Finally, Sosonko's book is expensive. I bought some of his e-books on Amazon for 9 or 10 clams.
|Sep-02-18|| ||Pyke: Peter Svidler tells a cool Korchnoi story:
Enjoy; without spoiling anything, it's basically about Victor's endless fighting spirit - much to the chagrin of his teammates.
|Dec-20-18|| ||gezafan: It's interesting that Korchnoi had excellent results against 1.e4 with every move but 1...e5.|
|Dec-21-18|| ||Count Wedgemore: <gezafan> I think he had a rather good score on the black side of the open Ruy Lopez, which, during his long career, he played quite a few games in, I believe.|
|Dec-21-18|| ||perfidious: Korchnoi's record in this DB with Black in the Open was +23 -22 =50, with many of those losses coming from the mid 1990s onwards, when his play had clearly declined. Prior to 1995-6, he enjoyed a significant plus with the line.|
|Jan-13-19|| ||KID Slayer: Viktor is undoubtedly my favorite player ever. I admire his style to counterattack more aggressive folks like Tal or outmaneuver his equally positional foes such as Karpov. His games using the French as Black and beating the KID as White especially stand out to me.|
My faves are his immortal against Tal and when he humiliates Karpov in epic fashion as below.
Korchnoi vs Tal, 1962
Karpov vs Korchnoi, 1994
|Jan-13-19|| ||JimNorCal: Who is behind Korchnoi, out of focus, in the photo ... perhaps Robatsch?|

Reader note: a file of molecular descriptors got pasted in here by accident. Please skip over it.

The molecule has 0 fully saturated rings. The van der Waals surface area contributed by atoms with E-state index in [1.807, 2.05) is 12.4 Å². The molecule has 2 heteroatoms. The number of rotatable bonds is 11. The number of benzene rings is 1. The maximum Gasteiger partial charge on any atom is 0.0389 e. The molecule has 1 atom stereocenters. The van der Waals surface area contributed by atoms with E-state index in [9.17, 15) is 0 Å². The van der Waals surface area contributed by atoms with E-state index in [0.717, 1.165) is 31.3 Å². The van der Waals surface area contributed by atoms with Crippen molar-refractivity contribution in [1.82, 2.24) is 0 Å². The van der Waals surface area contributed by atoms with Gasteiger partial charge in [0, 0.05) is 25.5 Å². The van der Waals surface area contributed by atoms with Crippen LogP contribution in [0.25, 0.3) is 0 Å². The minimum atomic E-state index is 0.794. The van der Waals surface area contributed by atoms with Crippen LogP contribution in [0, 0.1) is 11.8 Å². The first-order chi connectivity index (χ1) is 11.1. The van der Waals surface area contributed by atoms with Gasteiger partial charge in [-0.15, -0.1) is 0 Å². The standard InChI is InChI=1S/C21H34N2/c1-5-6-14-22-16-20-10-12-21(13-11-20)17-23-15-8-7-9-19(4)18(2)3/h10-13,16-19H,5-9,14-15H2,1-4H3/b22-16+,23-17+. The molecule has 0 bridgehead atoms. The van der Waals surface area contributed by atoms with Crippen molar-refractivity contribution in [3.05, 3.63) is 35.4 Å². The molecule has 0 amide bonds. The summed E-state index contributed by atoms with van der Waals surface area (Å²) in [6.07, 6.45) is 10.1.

|Jan-13-19|| ||JimNorCal: From tga's 2/7/18 link to ChessDryad
Korchnoi played beautifully to achieve three wins, one loss, and one draw in the first five games against Tigran Petrosian in Odessa, April 12-24, 1974. Just after the fourth game Tigran Petrosian went to the match committee and requested in writing that Victor Korchnoi be asked not to move his leg up and down beneath the table so much! It was just a Korchnoi nervous habit and did not seem to disturb anything really. No noise or offence intended probably. But Petrosian mentioned that Korchnoi had actually kicked him beneath the table while reaching out to make a move. Surely it was an accident....
Korchnoi knew absolutely nothing of Petrosian's complaint throughout the night, and it was only upon arriving for the fifth game that he was shocked by the formal request to quit moving his leg in a kicking motion beneath the table! Korchnoi was furious but did not say anything to his opponent, beginning to make moves against Petrosian in the fifth game.
You're not going to believe what happened next and at the worst possible moment. Petrosian, while shifting in the chair to adjust his hearing aid, kicked Victor Korchnoi accidentally! As match officials looked on with complete horror and silence. Everybody knew the match could explode any second.
Korchnoi, now thoroughly in flames, sat there for a second and found what has to be one of the truly great one-liner punch outs of all times... "Mister Petrosian, please look for your match chances above the chess table rather than below it." That's the real story, how a great match really ended -- never reported by the wire services.
Petrosian exploded, refused to continue the fifth game, and resigned the match forthwith.